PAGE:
But this committee is merely a fact-finding committee, with no power except to report to the House of Commons; and thus it is not to make recommendations in that report. The Prime Minister says that, of course, later on, if we want to do so, we can add authority to recommend, but that it is not the desire now to give that power, because it is more or less unnecessary until we have found the facts.
Well, when we have found the facts we should be entitled to make recommendations. And in finding those facts the committee should always bear in mind the cross-examination of witnesses. As my hon. friends know, the cross-examination of witnesses is often conducted on the basis that the examiner will be making recommendations. He sometimes examines in order to substantiate the recommendation he wishes to make and, consequently, to establish a fact in order that on that fact he can make a recommendation.
Well, why not give the House of Commons an opportunity to hear recommendations and to recommend to the government action to be taken upon those recommendations? We know what the opinion of the country is; we do not have to find that out as a fact. I do not know bow reliable the Gallup poll is. It seems to have been pretty reliable in many instances in the past. But a Gallup poll taken before Christmas indicated that seventy-six per cent of the Canadian people wanted the reimposition of price controls. That seventy-six per cent is one per cent more than three quarters of our population, a very substantial body of opinion, if it is representative; and it has been in the past. That is a very substantial section of Canadian public opinion demanding reimposition of controls.
Years ago the Prime Minister himself made speeches respecting references to committees. I do not think that on occasions anyone was more critical than he was respecting references to committees. I do not think, really, that it was necessary either for the leader of the opposition or myself to make a speech this afternoon on this particular point. We could merely have quoted.
However, I brought with me Hansard for February 2, 1934; and I rather suspect the Prime Minister had that particular page of Hansard in mind this afternoon when he said that, under different circumstances, he had made speeches opposing references to committees. But may I say to him that, while I agree with him, at the time the price spreads committee was set up, prices were depressed; today prices have gone sky-high. The situation is reversed.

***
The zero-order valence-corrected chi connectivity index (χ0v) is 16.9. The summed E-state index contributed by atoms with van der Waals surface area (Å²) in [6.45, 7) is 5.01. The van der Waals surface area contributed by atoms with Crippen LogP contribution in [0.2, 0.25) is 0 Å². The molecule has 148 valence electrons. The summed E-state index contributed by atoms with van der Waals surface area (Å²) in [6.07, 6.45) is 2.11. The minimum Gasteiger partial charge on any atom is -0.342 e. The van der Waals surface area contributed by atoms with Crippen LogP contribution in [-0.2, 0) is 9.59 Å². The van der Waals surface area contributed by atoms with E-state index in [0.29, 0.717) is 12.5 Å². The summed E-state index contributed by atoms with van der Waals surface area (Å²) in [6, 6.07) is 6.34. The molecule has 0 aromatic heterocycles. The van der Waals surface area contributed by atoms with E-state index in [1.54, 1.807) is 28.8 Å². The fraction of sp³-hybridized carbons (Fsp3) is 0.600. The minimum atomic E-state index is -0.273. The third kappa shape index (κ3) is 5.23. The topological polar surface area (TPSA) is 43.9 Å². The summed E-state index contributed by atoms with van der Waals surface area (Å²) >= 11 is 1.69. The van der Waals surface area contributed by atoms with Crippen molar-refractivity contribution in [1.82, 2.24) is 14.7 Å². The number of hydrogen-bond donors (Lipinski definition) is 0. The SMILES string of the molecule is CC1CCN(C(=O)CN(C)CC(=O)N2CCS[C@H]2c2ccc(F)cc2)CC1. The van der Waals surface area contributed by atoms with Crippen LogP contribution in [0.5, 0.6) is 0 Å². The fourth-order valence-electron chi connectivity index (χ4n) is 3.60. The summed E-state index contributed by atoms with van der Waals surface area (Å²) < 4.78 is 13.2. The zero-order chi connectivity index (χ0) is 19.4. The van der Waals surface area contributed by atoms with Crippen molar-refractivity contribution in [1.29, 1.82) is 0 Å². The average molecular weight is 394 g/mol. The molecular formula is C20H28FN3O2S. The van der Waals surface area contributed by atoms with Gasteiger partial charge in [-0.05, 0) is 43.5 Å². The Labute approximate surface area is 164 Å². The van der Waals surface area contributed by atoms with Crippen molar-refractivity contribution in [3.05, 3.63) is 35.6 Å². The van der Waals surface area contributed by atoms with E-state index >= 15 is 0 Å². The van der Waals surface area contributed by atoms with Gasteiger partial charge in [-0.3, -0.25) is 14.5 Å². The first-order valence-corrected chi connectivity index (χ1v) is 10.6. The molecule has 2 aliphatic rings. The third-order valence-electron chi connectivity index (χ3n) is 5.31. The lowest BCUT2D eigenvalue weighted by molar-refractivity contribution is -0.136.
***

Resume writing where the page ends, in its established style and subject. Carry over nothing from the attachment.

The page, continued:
But the methods the government should use are in some respects quite similar to those which were recommended by the price spreads committee. I believe that powerful interests in this country have been able to increase prices abnormally. Indeed, I read only a short time ago that the government had forced down the price of fertilizers. The price of fertilizers was high. Why? Well, because there is no effective competition in the production of fertilizers. It is in the hands of a giant monopoly, a monopoly which is part of a great international cartel, Canadian Industries Limited. The government took action to force the cost of fertilizers down.
Some of the revelations in the price spreads report were that certain restrictive practices and certain monopolistic practices of certain combines were operating in Canada. And, perchance, the scarcity of some goods we produce in Canada has given the same kind of people an opportunity to do the same kind of thing. This is what the Prime Minister said at that time, because it was well known to most Canadians why prices had been driven down in Canada to the level at which they *were at that time. Said the Prime Minister on February 2, 1934, as reported at page 190 of Hansard:
The motion indicates that there is to be an inquiry by a committee with the possibility of the matter being followed still further by a royal commission.
And I think that is what has also been said about this problem.
The Prime Minister (Mr. Bennett) has just indicated that in all probability a royal commission will be appointed. I would take that to mean that so far as this session of parliament is concerned, if we are to judge by the length of time parliamentary committees and royal commissions usually take to do their work, we shall hardly be able to look for much in the way of legislation that will help effectively to meet what apparently at last the government recognizes to be a very serious condition. The motion is in large part one of postponing action. What the country is interested in is not so much further inquiry with respect to matters about which nearly everyone knows a great deal, but legislation, if more is required, to meet a situation that is already understood.